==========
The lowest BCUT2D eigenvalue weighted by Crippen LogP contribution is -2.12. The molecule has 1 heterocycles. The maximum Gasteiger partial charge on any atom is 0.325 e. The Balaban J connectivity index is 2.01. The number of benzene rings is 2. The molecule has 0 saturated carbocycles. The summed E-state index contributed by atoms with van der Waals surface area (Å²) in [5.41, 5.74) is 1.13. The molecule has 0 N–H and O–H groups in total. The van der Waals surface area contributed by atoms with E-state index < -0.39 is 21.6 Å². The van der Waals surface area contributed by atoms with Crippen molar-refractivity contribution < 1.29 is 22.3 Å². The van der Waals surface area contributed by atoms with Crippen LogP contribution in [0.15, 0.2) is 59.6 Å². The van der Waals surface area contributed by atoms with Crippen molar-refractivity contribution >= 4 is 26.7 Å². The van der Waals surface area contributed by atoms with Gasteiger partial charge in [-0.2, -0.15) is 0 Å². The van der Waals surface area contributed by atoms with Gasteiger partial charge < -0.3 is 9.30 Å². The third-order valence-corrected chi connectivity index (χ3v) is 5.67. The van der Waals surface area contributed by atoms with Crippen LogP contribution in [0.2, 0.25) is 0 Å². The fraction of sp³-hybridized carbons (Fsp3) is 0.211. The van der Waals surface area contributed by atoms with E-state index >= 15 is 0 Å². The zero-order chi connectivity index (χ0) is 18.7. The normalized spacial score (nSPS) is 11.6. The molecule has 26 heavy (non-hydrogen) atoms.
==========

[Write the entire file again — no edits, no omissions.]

The lowest BCUT2D eigenvalue weighted by Crippen LogP contribution is -2.12. The molecule has 1 heterocycles. The maximum Gasteiger partial charge on any atom is 0.325 e. The Balaban J connectivity index is 2.01. The number of benzene rings is 2. The molecule has 0 saturated carbocycles. The summed E-state index contributed by atoms with van der Waals surface area (Å²) in [5.41, 5.74) is 1.13. The molecule has 0 N–H and O–H groups in total. The van der Waals surface area contributed by atoms with E-state index < -0.39 is 21.6 Å². The van der Waals surface area contributed by atoms with Crippen molar-refractivity contribution < 1.29 is 22.3 Å². The van der Waals surface area contributed by atoms with Crippen LogP contribution in [0.15, 0.2) is 59.6 Å². The van der Waals surface area contributed by atoms with Crippen molar-refractivity contribution >= 4 is 26.7 Å². The van der Waals surface area contributed by atoms with Gasteiger partial charge in [-0.2, -0.15) is 0 Å². The van der Waals surface area contributed by atoms with Gasteiger partial charge < -0.3 is 9.30 Å². The third-order valence-corrected chi connectivity index (χ3v) is 5.67. The van der Waals surface area contributed by atoms with Crippen LogP contribution in [0.2, 0.25) is 0 Å². The fraction of sp³-hybridized carbons (Fsp3) is 0.211. The van der Waals surface area contributed by atoms with E-state index >= 15 is 0 Å². The zero-order chi connectivity index (χ0) is 18.7. The normalized spacial score (nSPS) is 11.6. The molecule has 26 heavy (non-hydrogen) atoms.